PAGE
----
Raven Freiherr von Barnekow

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Raven Freiherr von Barnekow
Born 10 March 1897
Schwerin, Germany
Died 8 December 1941
Alt Marin, Pomerania
Allegiance Germany
Service/branch Cavalry; infantry; aviation
Rank Leutnant
Unit 2nd Guards Uhlan Regiment, 4th Guards Foot Regiment, FEA 5, Jagdstaffel 11, Jagdstaffel 4, Jagdstaffel 20, Jagdstaffel 1
Other work On staff of Lieutenant General Kurt-Bertram von Döring during World War II

Leutnant Raven Erik Freiherr von Barnekow was a German World War I flying ace credited with eleven aerial victories. Postwar, he emigrated to the United States and became romantically involved with movie star Kay Francis. He went on to serve the Nazis during the early days of World War II before committing suicide.[1][2]

Early life

Raven Erik Freiherr von Barnekow was born 10 March 1897[2] in Schwerin, the German Empire.[1]

World War I service

Barnekow served in the ranks of the 2nd Guards Uhlan Regiment before being commissioned on 3 March 1915. He was transferred to 4th Guards Foot Regiment to serve as an officer. He volunteered for aviation in February 1917,[1] and went originally to FEA 5. He then began transferring back-and-forth between Jagdstaffel 4 and Jagdstaffel 11. He joined Jasta 4 in September, went to Jasts 11 in December, back to Jasta 4 in February 1918. He then was forwarded to Jagdstaffel 20 on 10 March. He scored his first victory with them, shooting down ace Henry Eric Dolan on 12 May 1918. He scored three more wins with them, between 29 May and 15 June. On 23 August, he was wounded in action. He became an ace with his 2 September victory. He was then transferred to Jagdstaffel 1, and won a double victory on 27 September 1918, followed up by four more enemy aircraft destroyed in the first week of October, despite a slight wound on the 2nd.[1][2]

Between the wars

In 1924, Barnekow was one of the German pilots who evaded the Treaty of Versailles and secretively founded the Luftwaffe in Russia. That same year, he married an American debutante. They would have one son, and divorce in 1929.[3][4]

In 1933, Barnekow would meet his old flying comrade Ernst Udet in New York. They unenthusiastically discussed joining the Nazi Party. Both expressed distaste for Adolf Hitler.[5]

Barnekow worked in the New York office of General Motors for a while. He also claimed to be making diesel aircraft engines. Then, while negotiating with Trans World Airlines in Los Angeles, Barnekow again found romance.[6]

Barnekow met actress Kay Francis in Summer 1937. She believed him a handsome sophisticated wealthy man; he claimed he was the heir to a mining fortune. She overlooked his heavy drinking and misogynistic attitudes. Because he sometimes departed on unexpected secretive trips, he was suspected of being a German spy. At one point, he initiated an unsuccessful slander suit in which he claimed Francis' hostess Countess Dorothy Di Frasso had called him such. When discussing the suit, he told newsmen he was an American citizen.[3][7]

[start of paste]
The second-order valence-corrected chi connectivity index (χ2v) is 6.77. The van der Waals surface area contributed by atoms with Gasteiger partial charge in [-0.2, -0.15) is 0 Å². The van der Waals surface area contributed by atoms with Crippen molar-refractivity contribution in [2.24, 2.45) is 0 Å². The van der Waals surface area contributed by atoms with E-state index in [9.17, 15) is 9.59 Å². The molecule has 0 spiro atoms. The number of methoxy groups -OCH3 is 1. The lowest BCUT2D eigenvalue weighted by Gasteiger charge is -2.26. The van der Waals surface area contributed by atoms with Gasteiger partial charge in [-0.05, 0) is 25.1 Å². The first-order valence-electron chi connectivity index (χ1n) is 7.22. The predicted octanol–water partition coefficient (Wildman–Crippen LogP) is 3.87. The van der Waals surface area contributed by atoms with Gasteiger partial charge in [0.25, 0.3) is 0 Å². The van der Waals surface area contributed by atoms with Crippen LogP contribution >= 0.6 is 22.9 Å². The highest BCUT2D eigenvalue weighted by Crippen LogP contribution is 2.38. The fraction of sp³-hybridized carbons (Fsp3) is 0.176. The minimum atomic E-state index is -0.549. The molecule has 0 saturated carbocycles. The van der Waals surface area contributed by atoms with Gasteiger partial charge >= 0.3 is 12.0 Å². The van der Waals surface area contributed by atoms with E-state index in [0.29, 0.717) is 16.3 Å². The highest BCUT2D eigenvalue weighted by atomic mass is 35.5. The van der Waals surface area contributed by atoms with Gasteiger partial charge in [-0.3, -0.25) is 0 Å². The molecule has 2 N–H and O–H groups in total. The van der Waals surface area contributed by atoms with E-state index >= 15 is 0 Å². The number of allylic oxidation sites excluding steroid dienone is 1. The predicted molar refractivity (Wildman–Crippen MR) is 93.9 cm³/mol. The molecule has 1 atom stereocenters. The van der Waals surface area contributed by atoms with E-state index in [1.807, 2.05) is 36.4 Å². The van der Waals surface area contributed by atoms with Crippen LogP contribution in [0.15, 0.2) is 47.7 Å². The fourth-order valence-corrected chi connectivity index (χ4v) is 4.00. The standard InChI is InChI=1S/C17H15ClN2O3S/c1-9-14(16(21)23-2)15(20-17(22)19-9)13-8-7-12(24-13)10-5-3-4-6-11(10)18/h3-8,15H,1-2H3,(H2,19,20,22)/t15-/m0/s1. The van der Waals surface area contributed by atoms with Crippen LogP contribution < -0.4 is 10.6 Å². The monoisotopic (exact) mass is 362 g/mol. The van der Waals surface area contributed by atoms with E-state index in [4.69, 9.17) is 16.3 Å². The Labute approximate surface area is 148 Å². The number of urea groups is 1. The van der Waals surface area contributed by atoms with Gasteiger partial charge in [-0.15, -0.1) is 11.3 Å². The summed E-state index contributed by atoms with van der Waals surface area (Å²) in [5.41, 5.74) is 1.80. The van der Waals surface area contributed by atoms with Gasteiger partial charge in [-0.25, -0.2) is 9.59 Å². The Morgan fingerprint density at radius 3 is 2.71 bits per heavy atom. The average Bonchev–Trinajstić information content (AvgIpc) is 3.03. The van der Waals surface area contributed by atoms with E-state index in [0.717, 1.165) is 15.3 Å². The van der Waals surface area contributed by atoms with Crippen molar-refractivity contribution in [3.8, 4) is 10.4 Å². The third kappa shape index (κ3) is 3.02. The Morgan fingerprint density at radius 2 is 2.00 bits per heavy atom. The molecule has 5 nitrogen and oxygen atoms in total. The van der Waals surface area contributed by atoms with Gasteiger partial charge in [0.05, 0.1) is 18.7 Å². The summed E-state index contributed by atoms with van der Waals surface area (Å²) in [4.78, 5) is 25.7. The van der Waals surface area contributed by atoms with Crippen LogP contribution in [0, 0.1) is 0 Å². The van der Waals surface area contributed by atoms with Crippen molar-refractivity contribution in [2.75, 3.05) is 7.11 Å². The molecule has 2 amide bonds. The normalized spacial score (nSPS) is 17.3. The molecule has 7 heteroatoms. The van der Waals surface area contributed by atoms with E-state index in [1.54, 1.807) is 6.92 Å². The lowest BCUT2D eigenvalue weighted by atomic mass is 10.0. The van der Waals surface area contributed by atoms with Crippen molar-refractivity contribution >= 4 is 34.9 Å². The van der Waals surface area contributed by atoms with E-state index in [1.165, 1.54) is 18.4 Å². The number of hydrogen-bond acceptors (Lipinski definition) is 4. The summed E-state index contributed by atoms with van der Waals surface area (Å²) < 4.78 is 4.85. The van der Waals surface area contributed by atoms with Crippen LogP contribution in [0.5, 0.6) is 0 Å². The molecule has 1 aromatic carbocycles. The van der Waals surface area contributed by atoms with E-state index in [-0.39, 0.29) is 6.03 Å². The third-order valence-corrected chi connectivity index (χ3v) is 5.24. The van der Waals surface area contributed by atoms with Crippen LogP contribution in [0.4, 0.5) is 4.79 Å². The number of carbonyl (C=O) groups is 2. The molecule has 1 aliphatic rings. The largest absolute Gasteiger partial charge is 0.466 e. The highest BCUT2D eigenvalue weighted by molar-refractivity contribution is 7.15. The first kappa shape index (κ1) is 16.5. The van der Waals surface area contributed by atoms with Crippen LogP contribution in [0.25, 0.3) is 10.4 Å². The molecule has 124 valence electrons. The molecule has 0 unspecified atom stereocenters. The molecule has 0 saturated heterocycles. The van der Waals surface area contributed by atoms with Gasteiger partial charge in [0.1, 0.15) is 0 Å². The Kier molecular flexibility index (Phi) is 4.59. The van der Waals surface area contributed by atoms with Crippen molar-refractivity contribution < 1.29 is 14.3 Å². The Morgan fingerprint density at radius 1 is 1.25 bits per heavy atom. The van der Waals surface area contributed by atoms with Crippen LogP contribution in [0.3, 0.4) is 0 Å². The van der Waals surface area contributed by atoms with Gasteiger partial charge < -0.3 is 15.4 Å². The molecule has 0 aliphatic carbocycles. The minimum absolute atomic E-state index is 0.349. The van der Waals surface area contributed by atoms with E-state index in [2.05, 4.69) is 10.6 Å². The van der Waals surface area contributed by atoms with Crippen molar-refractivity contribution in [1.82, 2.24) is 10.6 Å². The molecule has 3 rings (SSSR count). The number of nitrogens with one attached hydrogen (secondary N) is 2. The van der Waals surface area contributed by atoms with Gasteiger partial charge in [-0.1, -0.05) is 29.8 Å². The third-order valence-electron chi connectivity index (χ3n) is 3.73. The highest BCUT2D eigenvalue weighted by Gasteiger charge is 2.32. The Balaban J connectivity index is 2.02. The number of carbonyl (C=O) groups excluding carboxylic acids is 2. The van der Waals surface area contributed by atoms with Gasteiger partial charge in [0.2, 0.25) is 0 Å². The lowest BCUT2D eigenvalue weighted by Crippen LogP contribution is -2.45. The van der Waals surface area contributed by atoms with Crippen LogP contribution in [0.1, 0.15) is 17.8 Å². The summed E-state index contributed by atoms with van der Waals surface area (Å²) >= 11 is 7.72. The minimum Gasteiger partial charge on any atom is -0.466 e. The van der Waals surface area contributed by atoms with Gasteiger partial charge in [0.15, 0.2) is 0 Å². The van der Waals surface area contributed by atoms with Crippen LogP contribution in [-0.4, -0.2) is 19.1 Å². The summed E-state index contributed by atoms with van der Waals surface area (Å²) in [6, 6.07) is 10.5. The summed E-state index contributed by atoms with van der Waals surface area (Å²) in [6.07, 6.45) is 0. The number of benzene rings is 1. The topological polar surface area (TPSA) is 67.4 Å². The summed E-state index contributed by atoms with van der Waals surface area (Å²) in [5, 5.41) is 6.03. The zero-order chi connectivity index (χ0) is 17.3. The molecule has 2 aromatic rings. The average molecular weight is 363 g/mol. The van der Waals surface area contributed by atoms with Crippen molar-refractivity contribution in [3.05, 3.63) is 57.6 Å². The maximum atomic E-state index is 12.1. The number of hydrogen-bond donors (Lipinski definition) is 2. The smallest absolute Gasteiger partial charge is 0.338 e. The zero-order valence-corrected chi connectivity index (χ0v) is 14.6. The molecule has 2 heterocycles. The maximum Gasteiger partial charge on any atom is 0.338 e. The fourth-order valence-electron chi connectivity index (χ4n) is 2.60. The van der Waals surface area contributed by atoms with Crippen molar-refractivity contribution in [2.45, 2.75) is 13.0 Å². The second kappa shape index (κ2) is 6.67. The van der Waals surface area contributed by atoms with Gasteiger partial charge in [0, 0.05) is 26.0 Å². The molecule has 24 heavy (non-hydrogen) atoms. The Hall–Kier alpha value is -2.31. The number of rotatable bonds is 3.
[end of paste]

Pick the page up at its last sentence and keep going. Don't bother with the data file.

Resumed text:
Nevertheless, he and Francis were romantically involved. While posing as a wealthy businessman, he borrowed $1,300 from Francis; she also paid off about $2,000 of his indebtedness. He made a business trip to Germany in November and December 1938. Upon his return to the U.S., Barnekow settled in San Francisco in May 1939. To shield him from being interned as an enemy alien when war broke out, Francis proposed marriage and retirement to Hawaii. It was over her protest that Barnekow returned to Germany in September 1939.[4]

World War II service

Barnekow had served with, and become close friends with, Ernst Udet and Kurt-Bertram von Döring during World War I. Barnekow applied to his old friends Udet and Döring for employment. Döring, who had been Barnekow's commanding officer in Jasta 4, had risen to Lieutenant General by the time World War II started; he added Barnekow to his staff. Assigned to intelligence gathering, he suffered a heart attack. Udet committed suicide on 17 November 1941; however, the Nazis lied and said he had died an accidental death. Barnekow refused to work for Udet's successor, Erhard Milch. Barnekow was disheartened by Udet's death and America's entry into the new World War. Although Barnekow's date of death is given as 8 December 1941, sources state he actually shot himself during a "hunting trip" some days later.[1][8]

Sources of information

  1. ^ a b c d e The Aerodrome website http://www.theaerodrome.com/aces/germany/barnekow.php Retrieved on 13 April 2010.
  2. ^ a b c Above the Lines: The Aces and Fighter Units of the German Air Service, Naval Air Service and Flanders Marine Corps 1914 - 1918. p. 65.
  3. ^ a b The Women of Warner Brothers: The Lives and Careers of 15 Leading Ladies with Filmographies for Each (Performing Arts), pp. 95—96.
  4. ^ a b Kay Francis: A Passionate Life and Career, pp. 108, 110, 112.
  5. ^ Kay Francis: A Passionate Life and Career, p. 112.
  6. ^ Kay Francis: A Passionate Life and Career, p. 105.
  7. ^ Kay Francis: A Passionate Life and Career, pp. 105, 112.
  8. ^ Kay Francis: A Passionate Life and Career, p. 116.

References

  • Above the Lines: The Aces and Fighter Units of the German Air Service, Naval Air Service and Flanders Marine Corps 1914 - 1918. Norman L. R. Franks, et al. Grub Street, 1993. ISBN 0-948817-73-9, ISBN 978-0-948817-73-1.
  • The Women of Warner Brothers: The Lives and Careers of 15 Leading Ladies with Filmographies for Each (Performing Arts). Daniel Bubbeo. MacFarland & Co., 2001. ISBN 0786411376, ISBN 978-0786411375


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